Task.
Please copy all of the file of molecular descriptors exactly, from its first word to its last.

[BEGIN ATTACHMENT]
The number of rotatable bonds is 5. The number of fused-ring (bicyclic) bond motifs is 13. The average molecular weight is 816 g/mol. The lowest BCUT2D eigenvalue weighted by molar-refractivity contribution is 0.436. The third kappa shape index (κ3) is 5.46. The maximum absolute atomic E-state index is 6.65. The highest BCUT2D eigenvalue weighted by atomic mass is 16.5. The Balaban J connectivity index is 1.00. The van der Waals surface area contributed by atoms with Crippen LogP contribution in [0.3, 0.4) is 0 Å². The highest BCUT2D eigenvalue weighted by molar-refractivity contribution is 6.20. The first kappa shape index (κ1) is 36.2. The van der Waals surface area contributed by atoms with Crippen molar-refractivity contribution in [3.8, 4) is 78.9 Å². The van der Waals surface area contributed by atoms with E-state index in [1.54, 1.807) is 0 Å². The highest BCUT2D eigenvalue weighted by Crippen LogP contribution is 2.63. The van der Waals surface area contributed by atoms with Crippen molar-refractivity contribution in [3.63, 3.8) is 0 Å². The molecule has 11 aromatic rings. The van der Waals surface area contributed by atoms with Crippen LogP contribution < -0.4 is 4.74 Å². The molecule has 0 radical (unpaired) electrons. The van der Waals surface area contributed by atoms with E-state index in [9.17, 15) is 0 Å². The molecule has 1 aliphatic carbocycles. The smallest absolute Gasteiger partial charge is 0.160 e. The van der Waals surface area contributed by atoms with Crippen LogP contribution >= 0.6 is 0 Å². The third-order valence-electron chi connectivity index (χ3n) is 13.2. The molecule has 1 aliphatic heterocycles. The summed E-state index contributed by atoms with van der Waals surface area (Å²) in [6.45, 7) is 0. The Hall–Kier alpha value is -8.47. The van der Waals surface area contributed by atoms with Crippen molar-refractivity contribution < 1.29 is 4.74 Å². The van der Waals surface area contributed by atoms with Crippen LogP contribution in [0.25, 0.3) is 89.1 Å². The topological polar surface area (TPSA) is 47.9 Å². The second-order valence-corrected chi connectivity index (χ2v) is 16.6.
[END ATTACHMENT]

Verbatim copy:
The number of rotatable bonds is 5. The number of fused-ring (bicyclic) bond motifs is 13. The average molecular weight is 816 g/mol. The lowest BCUT2D eigenvalue weighted by molar-refractivity contribution is 0.436. The third kappa shape index (κ3) is 5.46. The maximum absolute atomic E-state index is 6.65. The highest BCUT2D eigenvalue weighted by atomic mass is 16.5. The Balaban J connectivity index is 1.00. The van der Waals surface area contributed by atoms with Crippen LogP contribution in [0.3, 0.4) is 0 Å². The highest BCUT2D eigenvalue weighted by molar-refractivity contribution is 6.20. The first kappa shape index (κ1) is 36.2. The van der Waals surface area contributed by atoms with Crippen molar-refractivity contribution in [3.8, 4) is 78.9 Å². The van der Waals surface area contributed by atoms with E-state index in [1.54, 1.807) is 0 Å². The highest BCUT2D eigenvalue weighted by Crippen LogP contribution is 2.63. The van der Waals surface area contributed by atoms with Crippen molar-refractivity contribution in [3.63, 3.8) is 0 Å². The molecule has 11 aromatic rings. The van der Waals surface area contributed by atoms with Crippen LogP contribution < -0.4 is 4.74 Å². The molecule has 0 radical (unpaired) electrons. The van der Waals surface area contributed by atoms with E-state index in [9.17, 15) is 0 Å². The molecule has 1 aliphatic carbocycles. The smallest absolute Gasteiger partial charge is 0.160 e. The van der Waals surface area contributed by atoms with Crippen LogP contribution >= 0.6 is 0 Å². The third-order valence-electron chi connectivity index (χ3n) is 13.2. The molecule has 1 aliphatic heterocycles. The summed E-state index contributed by atoms with van der Waals surface area (Å²) in [6.45, 7) is 0. The Hall–Kier alpha value is -8.47. The van der Waals surface area contributed by atoms with Crippen molar-refractivity contribution < 1.29 is 4.74 Å². The van der Waals surface area contributed by atoms with Crippen LogP contribution in [0.25, 0.3) is 89.1 Å². The topological polar surface area (TPSA) is 47.9 Å². The second-order valence-corrected chi connectivity index (χ2v) is 16.6.